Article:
Climate Action

Climate Change

In the relatively short period of time since the launch of the Industrial Revolution, humans have released an increasing amount of greenhouse gases (GHG) into the atmosphere through the burning of fossil fuels and, to a lesser extent, deforestation and land-use change.
The current scientific consensus is the following:
  1. Warming of the climate system is happening and is now evident from observations of increases in global average air and ocean temperatures, widespread melting of glaciers, snow cover, and sea ice, and rising global sea levels and ocean acidity.
  2. Global GHG emissions have significantly increased since pre-industrial times, with more than half of all humanity’s industrial emissions of carbon dioxide being released since 1988.
  3. Global increases in CO2 concentrations are due primarily to fossil fuel use, with deforestation and land-use change providing significant but smaller contributions. The unambiguous long-term warning trend in global average temperature cannot be explained by natural factors alone. The U.S. Global Change Research program, independent of the Intergovernmental Panel on Climate Change (IPCC), concluded in its Fourth National Climate Assessment (2018) that GHG emissions from human activities are the only factors that can account for the observed warming over the last century.
According to the National Oceanic and Atmospheric Administration (NOAA) and the National Aeronautics and Space Administration (NASA), the last five years —from 2014 to 2018— were the warmest years ever recorded, with 18 of the last 19 warmest years occurring since 2000. Per NASA and NOAA reports, 2018 was both the fourth hottest year on record for the globe, and the third-wettest year for the U.S. since 1895. Weather stations throughout the U.S. identified 133 locations (across 21 states) experiencing the wettest year on record, with 685 experiencing a top 10 wettest year on record. Per NOAA, there were 14 weather and climate events that cost the U.S. hundreds of lives and $1 billion dollars or more, for a total of at least 247 deaths and $91 billion in damages. This followed 2017 - the costliest extreme weather year in U.S. history - with more than $300 billion in damage.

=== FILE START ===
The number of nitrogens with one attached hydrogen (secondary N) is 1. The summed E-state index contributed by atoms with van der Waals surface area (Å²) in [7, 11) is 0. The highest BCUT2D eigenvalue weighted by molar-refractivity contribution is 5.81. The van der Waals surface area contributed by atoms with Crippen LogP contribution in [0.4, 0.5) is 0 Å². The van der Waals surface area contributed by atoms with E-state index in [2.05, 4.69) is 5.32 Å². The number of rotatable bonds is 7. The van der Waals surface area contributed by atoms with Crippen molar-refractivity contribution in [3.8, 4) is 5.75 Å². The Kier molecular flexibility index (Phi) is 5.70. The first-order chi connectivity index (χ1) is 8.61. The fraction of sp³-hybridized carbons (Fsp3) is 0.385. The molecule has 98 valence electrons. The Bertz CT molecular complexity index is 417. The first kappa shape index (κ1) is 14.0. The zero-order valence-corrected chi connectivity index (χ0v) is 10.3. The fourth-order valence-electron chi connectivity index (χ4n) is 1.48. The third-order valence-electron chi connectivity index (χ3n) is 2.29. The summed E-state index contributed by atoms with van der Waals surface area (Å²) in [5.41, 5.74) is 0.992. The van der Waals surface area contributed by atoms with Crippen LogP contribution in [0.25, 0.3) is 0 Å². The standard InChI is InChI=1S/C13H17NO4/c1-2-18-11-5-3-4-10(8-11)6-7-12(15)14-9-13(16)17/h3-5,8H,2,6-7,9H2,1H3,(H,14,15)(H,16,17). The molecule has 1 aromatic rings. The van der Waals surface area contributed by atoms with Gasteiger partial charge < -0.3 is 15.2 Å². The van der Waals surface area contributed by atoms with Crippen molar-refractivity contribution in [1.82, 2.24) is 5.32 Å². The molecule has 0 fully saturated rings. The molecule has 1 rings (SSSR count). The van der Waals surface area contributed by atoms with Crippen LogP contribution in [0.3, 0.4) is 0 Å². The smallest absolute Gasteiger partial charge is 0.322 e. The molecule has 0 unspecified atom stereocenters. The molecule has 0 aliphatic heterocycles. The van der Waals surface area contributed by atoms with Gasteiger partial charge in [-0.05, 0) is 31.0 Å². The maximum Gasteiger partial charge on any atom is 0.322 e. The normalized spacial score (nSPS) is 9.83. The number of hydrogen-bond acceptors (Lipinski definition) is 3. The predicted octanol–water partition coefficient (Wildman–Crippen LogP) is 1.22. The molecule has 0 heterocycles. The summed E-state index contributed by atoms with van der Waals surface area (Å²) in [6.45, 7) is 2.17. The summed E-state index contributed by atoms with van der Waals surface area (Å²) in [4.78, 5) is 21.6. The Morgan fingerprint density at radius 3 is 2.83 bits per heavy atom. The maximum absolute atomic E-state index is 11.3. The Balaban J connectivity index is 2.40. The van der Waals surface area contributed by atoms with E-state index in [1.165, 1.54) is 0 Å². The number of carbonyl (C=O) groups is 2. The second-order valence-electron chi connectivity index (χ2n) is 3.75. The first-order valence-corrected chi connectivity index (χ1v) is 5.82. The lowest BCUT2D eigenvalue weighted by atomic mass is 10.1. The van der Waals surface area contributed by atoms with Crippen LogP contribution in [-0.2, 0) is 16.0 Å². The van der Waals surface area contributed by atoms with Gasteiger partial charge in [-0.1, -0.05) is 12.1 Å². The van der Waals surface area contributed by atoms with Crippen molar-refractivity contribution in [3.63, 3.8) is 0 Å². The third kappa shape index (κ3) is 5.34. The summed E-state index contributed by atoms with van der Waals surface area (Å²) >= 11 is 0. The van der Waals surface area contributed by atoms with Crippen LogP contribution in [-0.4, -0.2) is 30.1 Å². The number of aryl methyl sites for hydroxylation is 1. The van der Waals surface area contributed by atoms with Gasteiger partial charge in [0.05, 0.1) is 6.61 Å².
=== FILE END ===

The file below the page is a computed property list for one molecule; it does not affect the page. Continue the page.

In Worcester we are, in fact, already experiencing the effects of the climate crisis in the form of changes to extreme weather frequency and magnitude – particularly heavy precipitation/flooding, extreme heat/drought, and ice & snow storms.

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Benefits of Climate Action

Energy efficiency, sustainability, and greenhouse gas emission reduction efforts yield numerous benefits to the City such as:

Saving Money: Using fuels and electricity more efficiently can lower operating costs and utility bills. The potential for financial savings is enormous for all sectors of the community, particularly those with limited incomes.

Improved Public Health and Livability: The burning of fossil fuels emits harmful air pollutants that can exacerbate health problems. Reducing their usage through improved efficiency and increase in the use of alternative energy will also reduce health issues associated with inhaling air pollutants. Encouraging walking and bicycling will cut transportation energy consumption, and improve public health and fitness. Planting trees cools ground summer temperatures and produces social benefits as well.

Economic Vitality: Increasing the use of renewable energy facilitates innovation, creates jobs, and over time makes emerging technologies more cost effective. With increased energy efficiency yielding financial benefits to builders and investors, the number of companies specializing in these fields in Worcester and throughout Massachusetts is increasing.

Improved Energy Security: Petroleum and petroleum-based products are a major source of greenhouse gas emissions. Reducing petroleum use makes us less vulnerable to supply disruptions. This issue will be of utmost importance over the next few years as energy use in Asia and throughout the world increases.Credit: Erb Photography